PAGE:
The long goodbye

Click to follow
Indy Lifestyle Online
As the debate continues about whether people should be able to choose how and when they die, Stevie Day explains how difficult it was to honour her father's wish to spend his final days at home. Would he have put himself and his family through the experience if he had known what it would really be like?

MY FATHER banged his stick and said that he had had enough of hospitals: the last time he had come out, he had not felt any better than when he went in. At 82, and having had inoperable cancer for almost 18 months, he never quite believed he was going to die of the illness and tackled the whole business with grim resolve. Staff treated him like an old friend on the ward where he was a frequent patient, but once treatment had enabled him to swallow food again, he was always impatient to get home, where he could be in control of his own life.

He was an engineer who had always been in control and he was fiercely independent. But dying is unpredictable. No one can tell you how you should do it. When the GP told us the illness had reached its last stage and that death would be "rapid", we had no hesitation in saying he wanted to die at home. The promise had been made: no more hospitals. We had been getting support from the district nursing service and latterly from social services; he had been going weekly for a day at the hospice. We had contact with Macmillan and Marie Curie nurses, and twice daily care from a visiting team could start straightaway. Pain would be controlled and he would not be allowed to suffer.

But we did not know how unbearable it would be to watch his decline over the next 18 days so intimately. It is harrowing to visit a very sick patient in hospital day after day but you do not physically handle them. You do not dress their bony shoulders or lift them onto the commode or move limbs that are so wasted they are now obscene. Your heart aches. It is not helpful to reason that he was lucky to live to 82, that war and disaster bring more terrible deaths, that babies die, that everyone dies of something. This is your father and he is dying.

And he does not want to die. He does not know how to die. He asks repeatedly. "What should I be doing now?" Why aren't they insisting he eat? Could he eat if he wanted to? Of course, we say: let me bring you some soup, would you like some porridge? Could he get up if he wanted to? Your legs are very weak, we say gently; they don't hold you up very well now. He fights to keep a grip on reality: he constantly wants to know the time, the date, whether it's day or night. He's not in hospital and therefore he isn't ill, so what's happening to him? He struggles in fury to make everything make sense. He asks more and more bizarre questions and demands clarification. He dozes and wakes but he is never relaxed.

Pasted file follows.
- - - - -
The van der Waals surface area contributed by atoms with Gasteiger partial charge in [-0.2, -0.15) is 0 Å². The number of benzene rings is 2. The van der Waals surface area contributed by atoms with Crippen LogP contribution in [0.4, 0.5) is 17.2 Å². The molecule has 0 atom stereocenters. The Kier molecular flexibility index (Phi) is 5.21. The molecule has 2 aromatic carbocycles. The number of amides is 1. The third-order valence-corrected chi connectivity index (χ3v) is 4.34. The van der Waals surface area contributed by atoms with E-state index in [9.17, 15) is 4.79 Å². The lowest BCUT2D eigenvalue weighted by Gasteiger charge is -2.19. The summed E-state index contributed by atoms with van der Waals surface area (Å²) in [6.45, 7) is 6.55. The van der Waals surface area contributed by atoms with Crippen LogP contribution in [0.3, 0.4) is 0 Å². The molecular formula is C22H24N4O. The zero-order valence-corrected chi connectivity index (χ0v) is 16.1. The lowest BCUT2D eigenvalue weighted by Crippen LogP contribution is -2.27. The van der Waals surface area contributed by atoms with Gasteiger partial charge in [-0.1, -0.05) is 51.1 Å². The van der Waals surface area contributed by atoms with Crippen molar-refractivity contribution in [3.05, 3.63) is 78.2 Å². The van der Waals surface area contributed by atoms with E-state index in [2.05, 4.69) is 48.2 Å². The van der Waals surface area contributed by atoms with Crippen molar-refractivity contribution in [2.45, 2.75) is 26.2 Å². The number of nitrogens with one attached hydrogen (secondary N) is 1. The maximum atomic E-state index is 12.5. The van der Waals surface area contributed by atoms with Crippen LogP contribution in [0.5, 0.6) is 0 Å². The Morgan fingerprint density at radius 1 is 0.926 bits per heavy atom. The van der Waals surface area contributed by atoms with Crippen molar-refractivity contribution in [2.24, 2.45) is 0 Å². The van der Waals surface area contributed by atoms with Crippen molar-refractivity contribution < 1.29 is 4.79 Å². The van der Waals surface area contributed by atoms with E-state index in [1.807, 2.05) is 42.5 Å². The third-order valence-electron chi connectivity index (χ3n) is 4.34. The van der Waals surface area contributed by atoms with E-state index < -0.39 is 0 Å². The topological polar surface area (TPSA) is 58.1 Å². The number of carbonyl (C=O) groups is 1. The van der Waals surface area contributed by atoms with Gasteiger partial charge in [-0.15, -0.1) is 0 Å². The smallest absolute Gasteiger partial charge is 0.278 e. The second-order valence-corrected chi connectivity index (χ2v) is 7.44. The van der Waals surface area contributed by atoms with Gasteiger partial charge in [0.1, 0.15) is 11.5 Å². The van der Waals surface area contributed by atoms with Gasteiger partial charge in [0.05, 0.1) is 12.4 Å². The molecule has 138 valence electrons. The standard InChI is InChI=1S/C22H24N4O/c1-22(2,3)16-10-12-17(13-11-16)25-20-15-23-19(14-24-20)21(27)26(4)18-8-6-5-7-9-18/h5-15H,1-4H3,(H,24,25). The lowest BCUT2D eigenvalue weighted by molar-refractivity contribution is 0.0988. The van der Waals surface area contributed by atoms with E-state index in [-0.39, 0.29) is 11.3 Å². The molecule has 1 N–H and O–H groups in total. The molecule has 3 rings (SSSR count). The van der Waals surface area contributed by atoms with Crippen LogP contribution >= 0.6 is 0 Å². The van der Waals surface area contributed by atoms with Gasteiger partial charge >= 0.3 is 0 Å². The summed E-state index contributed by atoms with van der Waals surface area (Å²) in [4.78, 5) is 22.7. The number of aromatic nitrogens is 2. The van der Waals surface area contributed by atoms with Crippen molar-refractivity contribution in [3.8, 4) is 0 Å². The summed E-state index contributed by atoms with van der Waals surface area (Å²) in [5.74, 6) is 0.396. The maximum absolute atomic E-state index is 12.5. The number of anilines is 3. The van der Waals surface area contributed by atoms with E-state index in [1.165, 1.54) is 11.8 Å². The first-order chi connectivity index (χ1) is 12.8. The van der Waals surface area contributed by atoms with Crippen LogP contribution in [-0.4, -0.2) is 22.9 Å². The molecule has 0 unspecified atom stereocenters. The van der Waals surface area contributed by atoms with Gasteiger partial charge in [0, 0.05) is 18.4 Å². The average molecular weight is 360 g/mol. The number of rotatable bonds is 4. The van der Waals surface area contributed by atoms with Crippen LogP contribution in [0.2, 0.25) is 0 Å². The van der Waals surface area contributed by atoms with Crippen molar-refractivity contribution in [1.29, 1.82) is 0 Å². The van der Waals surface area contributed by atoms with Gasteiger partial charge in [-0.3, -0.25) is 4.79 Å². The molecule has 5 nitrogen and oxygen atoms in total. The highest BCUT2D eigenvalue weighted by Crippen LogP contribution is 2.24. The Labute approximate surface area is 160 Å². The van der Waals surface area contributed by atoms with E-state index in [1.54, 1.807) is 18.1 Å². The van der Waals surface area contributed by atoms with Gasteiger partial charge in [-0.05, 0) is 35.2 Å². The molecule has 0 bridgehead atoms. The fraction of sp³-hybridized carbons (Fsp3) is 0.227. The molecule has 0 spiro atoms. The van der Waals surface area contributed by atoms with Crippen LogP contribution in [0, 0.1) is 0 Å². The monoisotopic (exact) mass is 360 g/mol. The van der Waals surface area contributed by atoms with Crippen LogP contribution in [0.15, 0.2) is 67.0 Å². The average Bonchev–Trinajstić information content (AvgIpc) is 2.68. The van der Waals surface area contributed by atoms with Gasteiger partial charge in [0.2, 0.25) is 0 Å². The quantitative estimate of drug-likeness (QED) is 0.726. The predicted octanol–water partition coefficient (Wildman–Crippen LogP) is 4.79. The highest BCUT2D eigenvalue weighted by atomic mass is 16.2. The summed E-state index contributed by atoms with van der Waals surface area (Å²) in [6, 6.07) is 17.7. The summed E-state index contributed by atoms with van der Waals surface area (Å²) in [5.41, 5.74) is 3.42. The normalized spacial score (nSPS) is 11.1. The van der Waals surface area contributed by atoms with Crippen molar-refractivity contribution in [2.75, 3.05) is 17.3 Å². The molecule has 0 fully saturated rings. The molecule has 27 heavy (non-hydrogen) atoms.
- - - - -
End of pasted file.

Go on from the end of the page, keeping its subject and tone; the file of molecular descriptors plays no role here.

The days pass. A whirlwind of nurses: the morning team with bowls of water, the evening team with torches and mobile phones, the night nurses who give us a break so that we can sometimes snatch a sleep at home. Wild geese fly over as we drive back one early morning: the mist hangs low over frosty fields and we realise the season has changed. We give each other breaks, but when we are out of the house we cannot let go. They introduce morphine and for one wonderful moment as it takes effect; he lies rumpled and rakish looking like a schoolboy and he looks content. We earnestly want him to die in peace. As the mental confusion becomes more distressing, we want him to slip away in his sleep.

But things become nightmarish. He suffers ischaemic attacks; he writhes and crumples to the floor; we have to get a paramedic to help. The situation is now beyond our medical skills and who we are has been irrelevant to him for some time. We have to call the ambulance and as we wait for it to arrive we pray that he will die before it gets here. On the stretcher, he lies as still as a corpse, but he puts up two thumbs when the ambulance man says, "We're going to move you now, Stanley."

He does not die in the ambulance. When he reaches hospital, his favourite nurse, Shirley, says, "Hello again, Stan," and gives him a kiss. He smiles. We wish he could die there and then, but it is another profoundly distressing 40 hours before he does. It is the war zone of Bonfire Night with the sky exploding around us and they are infinitely patient, these overstretched NHS nurses. They put him in a quiet, private room and bring us endless cups of tea as we watch him struggle until the morphine finally takes over and he dies.

I ask myself: did we do the right thing? On the ward or in the continuing care unit, might he perhaps have felt more secure, with hospital routine and with skilled nursing 24 hours a day? Would he then have accepted his death; did being at home encourage him to think this might be just another setback? And if, a proud and private man, he had been aware of what was happening to him, would he not have hated the thought of the initimate and undignified things we had to do for him? We loved him and were faithful to what he wanted, but being at home does not guarantee a peaceful deathbed.

In lighter moments, we have told our children that if we reach 80 years old we will take up a dangerous sport. And yet, accompanying someone to the door of death is a life experience, a rite of passage which brings a new wisdom and a new maturity. I think they will have to make up their own minds what they do for us. What we mustn't do is hold them to any kind of promise.

The author's name has been changed